With fall migration winding down and winter on the way, this time of year can get pretty slow for bird photography. I just put my bird feeders out and have not set up any photo perches yet. Winter waterfowl are coming into the state, but with no ice yet, and lots of open water it's hard to get anywhere near close enough to photograph them. Many ducks are still molting into their breeding plumage and don't look their finest right now, anyway. So with the potential for a slow period, finding good photo opportunities in this transitional time is always a blessing. While driving through Old Lyme last week, I saw an odd looking bird (it looked like a flycatcher) on the side of the road and I quickly stopped to check it out. Naturally, it immediately flew into the roadside brush, never to be seen again. But as I was looking for it, I noticed a lot of birds flying back and forth to a lone standing bush well off the road. It was loaded with red berries, and birds were hopping all over it.
Grabbing my camera, I walked closer and saw that it was a Winterberry bush, and it was under attack. I set my camera up quickly and started shooting. The first birds I saw were American Robins, nearly a dozen at a time. They were feasting on the berries with little concern for my presence, reaching to grab a choice one, and gulping it down whole.
Soon I heard familiar high-pitched whistles, and a small flock of Cedar Waxwings descended on the bush, joining the robins at the all you can eat buffet.
A Red-bellied Woodpecker also joined in, hanging upside down while it fed.
Next to arrive were two pairs of Eastern Bluebirds, although the males kept to the other side of the bush.
Even a White-throated Sparrow sampled the berries, crushing them with it's beak to eat the inner parts.
I had to leave for the day, but came back a few days later to find the bush had a lot fewer berries. There were still lots of birds in the area, though this time they were more spread out. Walking down the street a way, I found a flock of Cedar Waxwings feeding on a crabapple tree nearby.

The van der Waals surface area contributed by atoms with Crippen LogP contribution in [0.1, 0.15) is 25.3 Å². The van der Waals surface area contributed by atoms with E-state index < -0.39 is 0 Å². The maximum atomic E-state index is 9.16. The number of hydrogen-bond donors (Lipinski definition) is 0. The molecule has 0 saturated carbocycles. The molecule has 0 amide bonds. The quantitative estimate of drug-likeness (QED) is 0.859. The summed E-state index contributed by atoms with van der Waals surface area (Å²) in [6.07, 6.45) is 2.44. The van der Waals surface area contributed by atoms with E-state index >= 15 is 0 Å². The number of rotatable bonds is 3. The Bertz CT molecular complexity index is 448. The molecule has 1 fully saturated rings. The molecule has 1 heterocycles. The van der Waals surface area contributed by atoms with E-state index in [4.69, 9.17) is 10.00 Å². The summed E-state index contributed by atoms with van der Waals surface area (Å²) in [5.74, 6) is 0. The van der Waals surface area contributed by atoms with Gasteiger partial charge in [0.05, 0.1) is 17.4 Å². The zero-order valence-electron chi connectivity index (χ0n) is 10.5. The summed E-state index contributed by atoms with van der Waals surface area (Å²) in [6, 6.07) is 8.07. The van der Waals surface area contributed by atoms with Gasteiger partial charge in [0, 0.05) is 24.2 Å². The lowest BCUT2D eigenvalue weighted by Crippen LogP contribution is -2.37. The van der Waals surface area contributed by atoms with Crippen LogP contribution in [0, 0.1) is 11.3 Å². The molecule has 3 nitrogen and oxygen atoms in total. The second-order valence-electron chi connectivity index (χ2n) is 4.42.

Finding a good food source is one of the best ways I've found to get close enough to birds to photograph them. In the late fall and into the winter, when insects become scarce, finding a good crop of berries like these can turn out to be a gold mine. It was puzzling that so many birds were eating Winterberry so early in the season. I've always thought that it's one of the last berries that birds eat, lasting late into the winter, but there doesn't seem to be any rhyme or reason to the birds' berry picking schedule.
In my yard there is a flowering dogwood that is a prolific berry producer. Every fall, a day arrives when birds decide that the berries are ready to eat. I try to watch it closely, hoping to photograph them, but there are years when I come home one day and the berries are gone, picked clean in a matter of hours. This usually occurs in November, and it's always the same birds, American Robins, European Starlings and the occasional Northern Flicker that eat the berries.
In 2012, the birds decided the berries were ready in early October, a month earlier than usual. The robins, starlings and flickers were all there, but because it was so early there were also some unexpected guests. These included Scarlet Tanagers, Swainson's Thrushes, Brown Thrashers and Gray Catbirds.
The truth is, I've photographed birds eating berries in all seasons. I also have a honeysuckle bush in my yard that draws the a crowd of birds, and for years I have photographed robins, catbirds and waxwings from my back deck as they swarm when the berries ripen in July.
Even though these are common bird species, the bright red berries make for attractive pictures, the kind that calendar and magazine editors always seemed to like. One of my backyard berry pictures was chosen for a magazine cover years ago.
So it's a good idea to keep track of the trees and bushes in your neighborhood that produce berries that birds eat, because for birds and photographers, berry picking season can be quite a bounty.
Elsewhere, I was able to see three new birds this month, including Cave Swallows at Hammonasset, a beautiful drake Eurasian Wigeon found by Hank Golet in Old Saybrook and a Long-billed Dowitcher at Rocky Neck bringing my total to 233 this year, still way short of my goal.
The dowitcher was first reported two weeks ago, and after checking for it several times with no luck I had given up hope of seeing it. More than a week later, it reappeared, in the company of some Greater Yellowlegs and stayed until November 20th. Now if I could have the same luck with the Short-eared Owls I keep missing and a few of the Snowy Owls showing up in neighboring states can make there way into Connecticut it could be an interesting winter.